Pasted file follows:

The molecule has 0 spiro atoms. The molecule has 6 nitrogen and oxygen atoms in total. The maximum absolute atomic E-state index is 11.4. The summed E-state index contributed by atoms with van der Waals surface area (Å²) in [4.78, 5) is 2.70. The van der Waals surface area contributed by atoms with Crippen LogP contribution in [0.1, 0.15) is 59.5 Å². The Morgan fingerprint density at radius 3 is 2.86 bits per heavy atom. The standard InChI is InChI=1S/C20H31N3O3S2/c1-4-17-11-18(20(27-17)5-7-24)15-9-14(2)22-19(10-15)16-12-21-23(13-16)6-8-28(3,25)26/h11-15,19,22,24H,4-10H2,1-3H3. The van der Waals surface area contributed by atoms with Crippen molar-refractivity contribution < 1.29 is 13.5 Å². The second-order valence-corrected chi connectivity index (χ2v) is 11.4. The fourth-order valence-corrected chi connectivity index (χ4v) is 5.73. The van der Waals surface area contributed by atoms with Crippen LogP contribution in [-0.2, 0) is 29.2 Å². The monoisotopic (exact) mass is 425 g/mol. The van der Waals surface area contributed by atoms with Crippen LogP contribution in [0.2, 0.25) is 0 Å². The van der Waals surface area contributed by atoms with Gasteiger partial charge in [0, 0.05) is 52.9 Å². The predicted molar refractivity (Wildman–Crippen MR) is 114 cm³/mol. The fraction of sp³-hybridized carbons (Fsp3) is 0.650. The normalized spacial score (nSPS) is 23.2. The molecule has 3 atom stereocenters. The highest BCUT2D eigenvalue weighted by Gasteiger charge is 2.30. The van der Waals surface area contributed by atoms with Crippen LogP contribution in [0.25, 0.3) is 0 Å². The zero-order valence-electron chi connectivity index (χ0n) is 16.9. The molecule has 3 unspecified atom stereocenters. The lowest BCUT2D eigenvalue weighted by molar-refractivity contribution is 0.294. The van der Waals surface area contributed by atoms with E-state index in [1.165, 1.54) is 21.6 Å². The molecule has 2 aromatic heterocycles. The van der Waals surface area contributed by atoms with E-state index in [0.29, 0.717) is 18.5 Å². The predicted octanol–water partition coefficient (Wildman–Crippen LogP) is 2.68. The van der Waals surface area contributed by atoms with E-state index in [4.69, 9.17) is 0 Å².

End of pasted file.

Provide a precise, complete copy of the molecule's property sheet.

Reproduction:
The molecule has 0 spiro atoms. The molecule has 6 nitrogen and oxygen atoms in total. The maximum absolute atomic E-state index is 11.4. The summed E-state index contributed by atoms with van der Waals surface area (Å²) in [4.78, 5) is 2.70. The van der Waals surface area contributed by atoms with Crippen LogP contribution in [0.1, 0.15) is 59.5 Å². The Morgan fingerprint density at radius 3 is 2.86 bits per heavy atom. The standard InChI is InChI=1S/C20H31N3O3S2/c1-4-17-11-18(20(27-17)5-7-24)15-9-14(2)22-19(10-15)16-12-21-23(13-16)6-8-28(3,25)26/h11-15,19,22,24H,4-10H2,1-3H3. The van der Waals surface area contributed by atoms with Crippen molar-refractivity contribution < 1.29 is 13.5 Å². The second-order valence-corrected chi connectivity index (χ2v) is 11.4. The fourth-order valence-corrected chi connectivity index (χ4v) is 5.73. The van der Waals surface area contributed by atoms with Crippen LogP contribution in [-0.2, 0) is 29.2 Å². The monoisotopic (exact) mass is 425 g/mol. The van der Waals surface area contributed by atoms with Crippen LogP contribution in [0.2, 0.25) is 0 Å². The van der Waals surface area contributed by atoms with Gasteiger partial charge in [0, 0.05) is 52.9 Å². The predicted molar refractivity (Wildman–Crippen MR) is 114 cm³/mol. The fraction of sp³-hybridized carbons (Fsp3) is 0.650. The normalized spacial score (nSPS) is 23.2. The molecule has 3 atom stereocenters. The highest BCUT2D eigenvalue weighted by Gasteiger charge is 2.30. The van der Waals surface area contributed by atoms with Crippen LogP contribution in [0.25, 0.3) is 0 Å². The zero-order valence-electron chi connectivity index (χ0n) is 16.9. The molecule has 3 unspecified atom stereocenters. The lowest BCUT2D eigenvalue weighted by molar-refractivity contribution is 0.294. The van der Waals surface area contributed by atoms with E-state index in [1.165, 1.54) is 21.6 Å². The molecule has 2 aromatic heterocycles. The van der Waals surface area contributed by atoms with E-state index in [0.29, 0.717) is 18.5 Å². The predicted octanol–water partition coefficient (Wildman–Crippen LogP) is 2.68. The van der Waals surface area contributed by atoms with E-state index in [4.69, 9.17) is 0 Å².